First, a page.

How can you not be amazed at the change in St. Peter at that first Pentecost? Here was the man who had only just recently denied Christ three times, preaching about Jesus in public to thousands of people in Jerusalem. Did Peter get tongue-tied while speaking that day? Did he sound a little bit nervous? Was he wondering if others might thinking “What a hypocrite! Here he is speaking about this Jesus when only recently he was denying him! What is with this guy?”
The Worst Man for the Job
Obviously, Peter was chosen by Jesus to preach that day because He could not find anyone worse for the job. The worst person from a human perspective to choose for preaching that day would be the one who had denied Him at His time of need. But in God’s eyes, Peter was just the one to choose to do His will the best way to demonstrate His love, mercy, and power.
God can take someone who, in the eyes of man, seems completely unqualified and use that individual to do His will. I am always amazed and humbled that God gives such undeserving grace and power to individuals so that they can accomplish great things in His name.
This summer I had the privilege to attend the Defending the Faith Conference at Franciscan University in Steubenville, Ohio. The first evening of the conference Alex Jones, a clergy convert, gave an inspiring and exciting speech on spiritual warfare. He discussed how the Spirit led him into the Catholic Church. He spoke of how it was revealed to him by God that the Church that received the Holy Spirit on Pentecost Sunday was not his Protestant Pentecostal denomination, but the Catholic Church.
The Fullness of the Pentecostal Church
By receiving the sacraments of baptism and confirmation, you and I belong to the fullness of the Pentecostal Church on earth the Catholic Church. Whether you know it or not, you have been given the grace and power to share the gospel with others. While attending the Defending the Faith Conference, I heard some in the audience lament: “I wish that I could defend the faith as well as these speakers can.”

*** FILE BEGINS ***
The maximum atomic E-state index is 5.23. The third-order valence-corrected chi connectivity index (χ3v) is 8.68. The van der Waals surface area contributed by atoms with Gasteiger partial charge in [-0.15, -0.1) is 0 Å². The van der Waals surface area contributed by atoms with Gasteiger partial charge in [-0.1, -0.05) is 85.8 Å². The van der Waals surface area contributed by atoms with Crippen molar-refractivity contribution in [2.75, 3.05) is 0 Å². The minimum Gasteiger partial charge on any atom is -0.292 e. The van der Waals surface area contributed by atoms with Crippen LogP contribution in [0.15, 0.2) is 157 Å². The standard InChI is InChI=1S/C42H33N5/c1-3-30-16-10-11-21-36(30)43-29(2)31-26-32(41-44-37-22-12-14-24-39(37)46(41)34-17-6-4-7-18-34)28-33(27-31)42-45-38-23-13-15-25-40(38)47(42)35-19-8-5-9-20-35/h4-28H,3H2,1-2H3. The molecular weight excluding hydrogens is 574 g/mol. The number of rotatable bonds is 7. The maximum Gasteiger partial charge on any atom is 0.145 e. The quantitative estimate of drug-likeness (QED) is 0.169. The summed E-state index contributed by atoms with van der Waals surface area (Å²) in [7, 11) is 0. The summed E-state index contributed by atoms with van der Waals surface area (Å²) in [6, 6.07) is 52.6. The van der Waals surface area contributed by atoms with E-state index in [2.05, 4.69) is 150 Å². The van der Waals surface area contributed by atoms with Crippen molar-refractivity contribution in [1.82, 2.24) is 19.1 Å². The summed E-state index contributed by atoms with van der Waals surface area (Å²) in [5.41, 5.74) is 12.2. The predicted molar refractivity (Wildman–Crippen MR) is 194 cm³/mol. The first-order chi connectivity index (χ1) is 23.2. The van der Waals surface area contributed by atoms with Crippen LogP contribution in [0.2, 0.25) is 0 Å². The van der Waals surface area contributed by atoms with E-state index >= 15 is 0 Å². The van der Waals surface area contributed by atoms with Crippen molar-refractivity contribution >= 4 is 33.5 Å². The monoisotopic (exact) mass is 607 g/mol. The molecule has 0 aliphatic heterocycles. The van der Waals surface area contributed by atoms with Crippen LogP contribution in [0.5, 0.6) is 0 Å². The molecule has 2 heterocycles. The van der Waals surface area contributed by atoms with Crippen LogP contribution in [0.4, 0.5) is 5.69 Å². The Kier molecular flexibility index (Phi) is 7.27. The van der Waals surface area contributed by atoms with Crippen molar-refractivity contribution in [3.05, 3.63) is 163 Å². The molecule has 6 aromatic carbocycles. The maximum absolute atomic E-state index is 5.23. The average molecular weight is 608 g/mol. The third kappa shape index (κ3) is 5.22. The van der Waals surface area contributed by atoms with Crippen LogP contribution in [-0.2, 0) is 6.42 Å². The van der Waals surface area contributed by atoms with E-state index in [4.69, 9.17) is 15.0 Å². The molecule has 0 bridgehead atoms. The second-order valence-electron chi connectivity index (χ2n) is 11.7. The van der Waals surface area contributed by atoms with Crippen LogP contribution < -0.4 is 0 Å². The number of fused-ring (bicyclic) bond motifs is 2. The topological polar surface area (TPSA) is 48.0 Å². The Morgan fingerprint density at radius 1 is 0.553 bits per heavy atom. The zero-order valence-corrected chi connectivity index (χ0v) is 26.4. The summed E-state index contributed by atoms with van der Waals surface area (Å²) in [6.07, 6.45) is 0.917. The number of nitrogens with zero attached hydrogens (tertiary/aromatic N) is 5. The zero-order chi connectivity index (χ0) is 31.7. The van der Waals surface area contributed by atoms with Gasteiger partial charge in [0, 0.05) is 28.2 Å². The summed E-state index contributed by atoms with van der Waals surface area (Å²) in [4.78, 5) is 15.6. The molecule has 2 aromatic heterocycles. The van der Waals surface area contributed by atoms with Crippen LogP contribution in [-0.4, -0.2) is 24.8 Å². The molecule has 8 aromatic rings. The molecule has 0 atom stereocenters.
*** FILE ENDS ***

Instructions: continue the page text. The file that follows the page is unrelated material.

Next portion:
Are you one of those who feel inadequate in your ability to share the faith with others? Have you let this fear stop you from sharing the faith?
As someone who has spoken about God at Christian conferences and in other venues, I have a confession to make. Whenever it comes to speaking about God and His teachings, I am always tongue-tied and do a wholly inadequate job. Think about it. How can mere finite words, no matter how well they might roll off the tongue of an accomplished speaker, really describe God adequately? Many times when I speak I apologize for the inadequacy of my words for all human words are inadequate.
But examine closely what happened at the first Pentecost: “At this sound, they gathered in a large crowd, but they were confused because each one heard them [the disciples] speaking in his own language” (Acts 1:6).
Open Your Mouth and God Will Speak
Notice how each person in the crowd that first Pentecost heard what the disciples had to say in their own language. It does not say that it was the eloquence of Peter and the other disciples that converted the crowds. What impressed them was that they heard the message of God in their own language. God used the disciples’ meager descriptions of His love and mercy and turned them into the beautiful seeds of His truth in the very language that those lost souls in Jerusalem needed to hear that day.
He does the same with our paltry words too. God takes our inadequate words about His great love and mercy and He uses them so that lost souls will hear in their own language His plea for them to come home. If you agree to let God use you in this manner, you will experience the power of Pentecost more deeply in your life and see its power in changing the lives of others.
Once, when I was going from door to door as a Jehovah’s Witness, a Christian gentleman allowed God to use his words to plant a seed of truth in my heart. This man was not an eloquent speaker. In fact, he even said to me, in his strong country accent, that he was “no Bible scholar.” However, when I asked him if he wanted to live forever in paradise on earth, he told me no. When I asked why, he answered that when he died he knew that he was going to heaven to be with Jesus and that that was a better hope to have than living forever in paradise on earth. That seed he planted in my heart through the help of the Holy Spirit bothered me for years. God took those words that man said and made them to be the very language my lost soul needed and He called me to Himself. Those inadequate words, spoken by a simple man, precipitated a journey of 20 years that finally led me into the Church that was born on Pentecost the Catholic Church.
© Copyright 2004 Catholic Exchange
Jeffery Schwehm is a former member of the Jehovah's Witnesses' Headquarters Staff in Brooklyn, New York and a former Lutheran. He currently serves as an Assistant Professor of Biochemistry at Lakeland College in Sheboygan, Wisconsin, and is a member of St. John the Evangelist Catholic Church in Kohler, Wisconsin.